Selecting Candidates—With a tight timeline, we published pages one-by-one, allowing us to stagger promotions and work more effectively. We looked at election updates and coordinated with campaign teams.
Iboto.ph was our site and home product, but we moved to social media to truly engage people and channel them to our resources. Here's what we considered.A series of candidate posters our team released across our platforms, directed back to Iboto.ph
From here, we focused on extending the platform: creating downloadable posters, PDFs, text-based information sheets, and more to funnel users to our website.
We developed a Google Slides publicity material template (Save > PNG!) that was easily editable and component-based to release any updates on mobilizations, vote counts, anomalies, and the like.
We strategized and quickly launched different campaigns, sourcing user comments, anecdotes, thoughtpieces, and more.
Tracking Iboto.ph Facebook public shares, we noticed usage of our candidate infographics as starting points for discussion, users sharing our links, and the like.
We focused on copy that was engaging and direct to encourage discourse—and build reach.
Key metrics varied per platform, but we valued shares with additional comments/context added on
As engagement soared through our social media channels, we were iterating on website and infographic content constantly.
Through usability testing and contextual inquiry sessions done in campuses & remotely, we actively tested interface and layout changes throughout our 3-week release period. In the future, A/B testing hierarchies would be invaluable.
While scaling Iboto.ph and iterating through our website and content strategies, we made sure to release descriptive content and make material as accessible as possible for free data/social media light users.
For demographics who weren't able to navigate outside social media platforms without a cost (and didn't intend to pay), we were still able to communicate news and journalism to them—in forms other news channels didn't frequently take on.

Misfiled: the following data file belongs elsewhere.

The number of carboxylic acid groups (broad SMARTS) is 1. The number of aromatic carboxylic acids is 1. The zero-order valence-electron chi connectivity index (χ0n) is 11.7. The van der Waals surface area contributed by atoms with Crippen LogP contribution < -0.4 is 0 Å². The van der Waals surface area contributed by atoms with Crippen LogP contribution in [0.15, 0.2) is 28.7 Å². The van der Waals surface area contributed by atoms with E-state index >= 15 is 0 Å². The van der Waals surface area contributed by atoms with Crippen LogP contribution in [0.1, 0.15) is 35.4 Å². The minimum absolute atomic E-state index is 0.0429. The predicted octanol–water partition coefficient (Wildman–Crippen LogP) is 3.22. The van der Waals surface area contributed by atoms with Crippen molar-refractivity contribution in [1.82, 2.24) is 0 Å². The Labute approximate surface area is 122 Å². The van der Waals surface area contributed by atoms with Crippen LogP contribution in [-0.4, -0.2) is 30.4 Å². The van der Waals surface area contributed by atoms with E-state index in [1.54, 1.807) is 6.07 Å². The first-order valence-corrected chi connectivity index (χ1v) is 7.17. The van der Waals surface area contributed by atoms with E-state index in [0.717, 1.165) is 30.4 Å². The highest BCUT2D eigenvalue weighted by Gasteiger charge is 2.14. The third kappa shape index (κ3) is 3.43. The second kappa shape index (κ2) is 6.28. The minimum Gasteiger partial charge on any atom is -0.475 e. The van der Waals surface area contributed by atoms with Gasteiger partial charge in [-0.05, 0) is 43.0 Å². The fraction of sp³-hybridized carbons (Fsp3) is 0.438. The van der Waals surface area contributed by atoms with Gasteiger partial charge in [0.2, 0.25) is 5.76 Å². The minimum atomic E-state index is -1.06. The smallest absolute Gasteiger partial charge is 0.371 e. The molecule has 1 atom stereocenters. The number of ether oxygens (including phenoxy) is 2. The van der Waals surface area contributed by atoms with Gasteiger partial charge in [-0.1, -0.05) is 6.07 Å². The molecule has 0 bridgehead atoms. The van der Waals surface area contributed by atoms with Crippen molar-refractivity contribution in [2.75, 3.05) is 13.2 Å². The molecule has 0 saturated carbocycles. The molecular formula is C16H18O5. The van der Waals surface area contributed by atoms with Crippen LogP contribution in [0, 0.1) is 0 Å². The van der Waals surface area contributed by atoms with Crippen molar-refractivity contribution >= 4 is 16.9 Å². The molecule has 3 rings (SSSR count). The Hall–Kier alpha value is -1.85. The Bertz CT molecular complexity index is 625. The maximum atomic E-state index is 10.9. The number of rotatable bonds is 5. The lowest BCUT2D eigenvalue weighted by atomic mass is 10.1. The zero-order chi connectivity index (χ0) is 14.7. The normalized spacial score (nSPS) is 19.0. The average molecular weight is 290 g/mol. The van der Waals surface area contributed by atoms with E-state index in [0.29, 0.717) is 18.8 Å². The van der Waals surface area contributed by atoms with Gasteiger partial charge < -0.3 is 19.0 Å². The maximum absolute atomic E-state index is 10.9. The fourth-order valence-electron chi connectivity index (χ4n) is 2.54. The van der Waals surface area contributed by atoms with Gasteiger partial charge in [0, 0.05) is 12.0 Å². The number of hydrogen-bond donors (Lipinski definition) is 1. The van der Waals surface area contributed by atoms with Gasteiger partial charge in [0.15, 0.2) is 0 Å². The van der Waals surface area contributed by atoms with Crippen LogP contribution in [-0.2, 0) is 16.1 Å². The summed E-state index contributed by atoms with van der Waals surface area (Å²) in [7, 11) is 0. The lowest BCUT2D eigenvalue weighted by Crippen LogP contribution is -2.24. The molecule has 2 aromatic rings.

Messenger Campaign—since on free data you can't open other links, we provided copy-paste text versions of our candidate pages. We were also in progress of building a Messenger chatbot, but lacked resources.
After pivoting our product and focusing on funneling users from social media, we amassed over 2 million engagements on our social profiles, with our website and social pages getting that amount of hits.
Challenges—The language, presentation, and marketing we would deploy across our social platforms would dictate the initial user attitude to the website. We wanted the candidate pages to be as neutral as possible, serving to inform—this design decision made us put more weight into marketing and methods of dissemination, as well as focusing more on research and information. This was supported by our analytics.
Through Iboto.ph, we were astounded not only by the traction and numbers we hit, but by the engagement of the platform. The internet is a tool not maximally used by Philippine candidates: this project we came up with in only three weeks, sometimes doing the barebones work of comprehensively talking about a candidate's platforms, set us up to realize how much more work could be done in the space.
Iboto.ph evolved as a product far beyond our initial product: we wanted to initially build a website that displayed information about each and every candidate. We made an early decision to focus on progressive candidates that then set a new opportunity area: conversation and communication—one that wouldn't have risen in its original form.
The next Philippine elections are happening in 2022. The team behind Iboto.ph is thinking of how to further transform the digital space for education, awareness, and discussion as we did with Iboto.ph.
There's value in engaging with the principles that voters believe in, and using those as grounds to understand, listen, and respond effectively. Fighting categorization and labeling through engagement was key, and we're looking forward to more spaces that encourage discussions like this.